Impact of Incorporation: The Future of Civil Forfeiture
For better or worse, civil forfeiture is an important source of revenue for many law enforcement agencies across the country that rely on a steady flow of forfeiture proceeds to purchase equipment. Civil forfeiture does not require a criminal conviction; rather it only requires a showing that the property in question was used in connection with a crime. This practice has received near-universal criticism as a practice that can be egregiously abused for the monetary profit of law enforcement agencies. Wesley Hottot, Mr. Timbs’ attorney, noted that “[t]oday’s ruling should go a long way to curtailing what is often called ‘policing for profit’ – where police and prosecutors employ forfeiture to take someone’s property then sell it, and keep the profits to fund their departments.”
In light of Timbs, police and prosecutors may be required to think differently about when—and against which property—they choose to initiate. One consideration that has not always been at the forefront of the decision is the relationship between the value of the property to be forfeited and the crime it is allegedly connected to. This relationship could be the deciding factor between constitutional and unconstitutional forfeitures from here on.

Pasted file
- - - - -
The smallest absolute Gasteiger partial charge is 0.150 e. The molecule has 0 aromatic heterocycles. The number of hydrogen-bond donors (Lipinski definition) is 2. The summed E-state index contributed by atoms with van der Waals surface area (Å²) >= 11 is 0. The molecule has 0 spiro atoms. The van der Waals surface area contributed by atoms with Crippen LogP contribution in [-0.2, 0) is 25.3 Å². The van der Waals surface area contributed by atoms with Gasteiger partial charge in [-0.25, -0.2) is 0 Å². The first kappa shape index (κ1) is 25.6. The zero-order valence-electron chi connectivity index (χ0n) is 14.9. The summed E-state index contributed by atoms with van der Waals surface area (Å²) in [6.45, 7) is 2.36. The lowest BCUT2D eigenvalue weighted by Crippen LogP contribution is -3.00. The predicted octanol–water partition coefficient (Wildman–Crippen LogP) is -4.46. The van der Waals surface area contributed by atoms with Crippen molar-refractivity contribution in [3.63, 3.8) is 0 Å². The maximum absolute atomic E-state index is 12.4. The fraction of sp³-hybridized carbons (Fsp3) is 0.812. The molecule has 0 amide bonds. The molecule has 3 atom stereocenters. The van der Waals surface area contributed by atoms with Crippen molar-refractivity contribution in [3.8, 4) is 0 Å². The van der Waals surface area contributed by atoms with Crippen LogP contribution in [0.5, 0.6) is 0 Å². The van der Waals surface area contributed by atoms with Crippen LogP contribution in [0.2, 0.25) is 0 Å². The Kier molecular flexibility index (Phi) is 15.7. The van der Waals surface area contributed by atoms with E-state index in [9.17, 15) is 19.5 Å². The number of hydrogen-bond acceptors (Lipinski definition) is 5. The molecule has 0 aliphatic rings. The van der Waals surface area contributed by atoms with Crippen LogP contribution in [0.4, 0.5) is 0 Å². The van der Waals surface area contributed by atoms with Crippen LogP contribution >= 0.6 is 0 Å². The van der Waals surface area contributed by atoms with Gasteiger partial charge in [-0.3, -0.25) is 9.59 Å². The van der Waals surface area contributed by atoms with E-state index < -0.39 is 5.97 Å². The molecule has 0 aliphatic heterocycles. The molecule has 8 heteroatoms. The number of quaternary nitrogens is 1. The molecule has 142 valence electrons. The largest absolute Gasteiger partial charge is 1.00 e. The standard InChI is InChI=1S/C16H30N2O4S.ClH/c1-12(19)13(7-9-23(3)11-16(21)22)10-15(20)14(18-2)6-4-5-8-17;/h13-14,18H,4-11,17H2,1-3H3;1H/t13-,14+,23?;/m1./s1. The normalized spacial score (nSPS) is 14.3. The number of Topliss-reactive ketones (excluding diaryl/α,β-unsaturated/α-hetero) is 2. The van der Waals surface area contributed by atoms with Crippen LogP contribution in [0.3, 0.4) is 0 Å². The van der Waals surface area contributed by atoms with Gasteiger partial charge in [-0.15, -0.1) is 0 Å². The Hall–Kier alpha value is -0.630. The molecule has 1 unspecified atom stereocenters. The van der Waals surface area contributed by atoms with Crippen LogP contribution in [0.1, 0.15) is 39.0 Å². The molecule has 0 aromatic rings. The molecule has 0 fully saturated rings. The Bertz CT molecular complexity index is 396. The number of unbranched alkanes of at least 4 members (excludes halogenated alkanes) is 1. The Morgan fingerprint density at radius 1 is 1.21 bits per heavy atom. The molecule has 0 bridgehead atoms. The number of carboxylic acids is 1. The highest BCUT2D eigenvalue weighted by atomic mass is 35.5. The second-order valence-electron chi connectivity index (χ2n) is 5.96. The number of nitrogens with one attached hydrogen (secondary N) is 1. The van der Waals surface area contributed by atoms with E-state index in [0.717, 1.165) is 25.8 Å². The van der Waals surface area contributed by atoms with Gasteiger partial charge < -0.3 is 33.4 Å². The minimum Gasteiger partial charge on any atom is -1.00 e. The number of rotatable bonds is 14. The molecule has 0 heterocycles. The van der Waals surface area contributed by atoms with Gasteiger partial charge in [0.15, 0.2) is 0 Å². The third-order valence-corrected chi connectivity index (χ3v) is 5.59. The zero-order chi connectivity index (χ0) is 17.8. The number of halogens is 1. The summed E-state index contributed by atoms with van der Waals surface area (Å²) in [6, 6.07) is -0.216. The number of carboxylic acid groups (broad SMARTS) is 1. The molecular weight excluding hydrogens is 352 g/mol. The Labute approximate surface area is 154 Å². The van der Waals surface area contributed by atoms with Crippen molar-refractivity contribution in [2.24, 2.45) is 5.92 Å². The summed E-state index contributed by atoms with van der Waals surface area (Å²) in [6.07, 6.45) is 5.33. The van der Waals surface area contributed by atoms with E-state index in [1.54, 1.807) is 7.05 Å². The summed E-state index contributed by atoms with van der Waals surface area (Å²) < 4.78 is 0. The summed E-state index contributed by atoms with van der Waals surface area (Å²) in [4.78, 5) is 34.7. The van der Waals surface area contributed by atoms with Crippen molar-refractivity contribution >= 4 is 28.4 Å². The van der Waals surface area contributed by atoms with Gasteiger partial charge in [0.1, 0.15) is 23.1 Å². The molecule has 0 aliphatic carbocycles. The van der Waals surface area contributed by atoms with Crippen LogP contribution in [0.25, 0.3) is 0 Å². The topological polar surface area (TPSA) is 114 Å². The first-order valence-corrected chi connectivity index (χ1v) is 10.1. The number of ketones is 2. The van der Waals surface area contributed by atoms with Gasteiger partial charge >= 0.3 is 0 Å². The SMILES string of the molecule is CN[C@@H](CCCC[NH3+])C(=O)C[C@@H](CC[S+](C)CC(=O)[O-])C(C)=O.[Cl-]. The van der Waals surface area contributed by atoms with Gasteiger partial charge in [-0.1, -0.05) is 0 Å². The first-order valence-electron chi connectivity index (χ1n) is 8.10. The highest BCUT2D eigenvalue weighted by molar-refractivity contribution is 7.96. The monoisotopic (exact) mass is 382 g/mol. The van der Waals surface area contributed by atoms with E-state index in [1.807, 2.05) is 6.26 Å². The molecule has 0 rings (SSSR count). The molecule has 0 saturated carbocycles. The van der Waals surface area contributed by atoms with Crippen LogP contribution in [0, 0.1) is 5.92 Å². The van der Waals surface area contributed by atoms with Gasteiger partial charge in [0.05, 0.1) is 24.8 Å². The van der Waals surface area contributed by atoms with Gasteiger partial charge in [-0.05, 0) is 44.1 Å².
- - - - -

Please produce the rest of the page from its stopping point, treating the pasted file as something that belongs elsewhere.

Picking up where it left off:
All 50 states have constitutional provisions prohibiting excessive fines in some form. The Supreme Court’s decision in Timbs will likely influence how state courts interpret these provisions and how they apply to civil in rem forfeiture practices. Alternatively, Timbs may render these state provisions useless if they are not more protective of an individual’s rights than the protections afforded by Excessive Fines Clause of the Eighth Amendment. Individuals who lose property to forfeiture suits may choose to pursue a claim under the Eighth Amendment instead of a state provision, which both impacts the utility of state provisions and increases the amount of litigation in federal court.
Ultimately, the Court’s decision in Timbs is an important one. After Timbs, the only Bill of Rights protections not incorporated to the states is the Third Amendment’s right against the quartering of soldiers, the Fifth Amendment’s right to a grand jury indictment, and the Seventh Amendment’s right to a civil jury trial. The application of the Excessive Fines Clause to the states will have many practical consequences for law enforcement agencies and federal court litigation, and it gives those who lose property to civil forfeiture a way to challenge that decision.
Adam Liptak and Shalia Dewan, Supreme Court Limits Police Powers to Seize Private Property, New York Times, (Feb 20, 2019).
Amy Howe, Opinion Analysis: Eighth Amendment’s Ban on Excessive Fines Applies to the States, SCOTUSblog (Feb. 20, 2019).
Chris Geidner, The Supreme Has limited How Much Private Property States Can Seize, Buzzfeed News (Feb. 20, 2019).
Timbs v. IN, 586 U.S. ____ (2019).
Photo courtesy of the New York Post.